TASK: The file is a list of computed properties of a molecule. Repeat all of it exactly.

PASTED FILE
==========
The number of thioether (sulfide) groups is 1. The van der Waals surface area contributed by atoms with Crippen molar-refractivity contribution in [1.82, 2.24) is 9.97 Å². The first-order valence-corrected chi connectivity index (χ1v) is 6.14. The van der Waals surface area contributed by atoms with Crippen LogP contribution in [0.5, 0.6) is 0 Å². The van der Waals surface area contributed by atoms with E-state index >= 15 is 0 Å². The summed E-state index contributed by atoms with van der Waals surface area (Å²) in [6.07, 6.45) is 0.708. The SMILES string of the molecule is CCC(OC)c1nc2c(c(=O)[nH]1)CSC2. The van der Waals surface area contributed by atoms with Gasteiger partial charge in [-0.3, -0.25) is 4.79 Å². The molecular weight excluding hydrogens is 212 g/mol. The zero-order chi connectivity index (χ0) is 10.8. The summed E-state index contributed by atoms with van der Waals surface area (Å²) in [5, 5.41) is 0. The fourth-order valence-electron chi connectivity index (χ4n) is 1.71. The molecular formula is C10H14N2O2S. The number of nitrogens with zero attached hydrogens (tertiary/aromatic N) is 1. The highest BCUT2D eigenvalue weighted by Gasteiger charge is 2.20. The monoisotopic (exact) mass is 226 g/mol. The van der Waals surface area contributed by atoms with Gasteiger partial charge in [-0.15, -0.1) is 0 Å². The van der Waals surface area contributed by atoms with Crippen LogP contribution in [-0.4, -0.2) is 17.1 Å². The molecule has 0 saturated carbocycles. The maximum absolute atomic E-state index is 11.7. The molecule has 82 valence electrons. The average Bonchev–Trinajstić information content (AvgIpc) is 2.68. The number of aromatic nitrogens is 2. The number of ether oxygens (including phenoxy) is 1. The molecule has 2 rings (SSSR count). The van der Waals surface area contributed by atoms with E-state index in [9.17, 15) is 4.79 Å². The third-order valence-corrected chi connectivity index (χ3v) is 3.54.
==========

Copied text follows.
The number of thioether (sulfide) groups is 1. The van der Waals surface area contributed by atoms with Crippen molar-refractivity contribution in [1.82, 2.24) is 9.97 Å². The first-order valence-corrected chi connectivity index (χ1v) is 6.14. The van der Waals surface area contributed by atoms with Crippen LogP contribution in [0.5, 0.6) is 0 Å². The van der Waals surface area contributed by atoms with E-state index >= 15 is 0 Å². The summed E-state index contributed by atoms with van der Waals surface area (Å²) in [6.07, 6.45) is 0.708. The SMILES string of the molecule is CCC(OC)c1nc2c(c(=O)[nH]1)CSC2. The van der Waals surface area contributed by atoms with Gasteiger partial charge in [-0.3, -0.25) is 4.79 Å². The molecular weight excluding hydrogens is 212 g/mol. The zero-order chi connectivity index (χ0) is 10.8. The summed E-state index contributed by atoms with van der Waals surface area (Å²) in [5, 5.41) is 0. The fourth-order valence-electron chi connectivity index (χ4n) is 1.71. The molecular formula is C10H14N2O2S. The number of nitrogens with zero attached hydrogens (tertiary/aromatic N) is 1. The highest BCUT2D eigenvalue weighted by Gasteiger charge is 2.20. The monoisotopic (exact) mass is 226 g/mol. The van der Waals surface area contributed by atoms with Gasteiger partial charge in [-0.15, -0.1) is 0 Å². The van der Waals surface area contributed by atoms with Crippen LogP contribution in [-0.4, -0.2) is 17.1 Å². The molecule has 0 saturated carbocycles. The maximum absolute atomic E-state index is 11.7. The molecule has 82 valence electrons. The average Bonchev–Trinajstić information content (AvgIpc) is 2.68. The number of aromatic nitrogens is 2. The number of ether oxygens (including phenoxy) is 1. The molecule has 2 rings (SSSR count). The van der Waals surface area contributed by atoms with E-state index in [9.17, 15) is 4.79 Å². The third-order valence-corrected chi connectivity index (χ3v) is 3.54.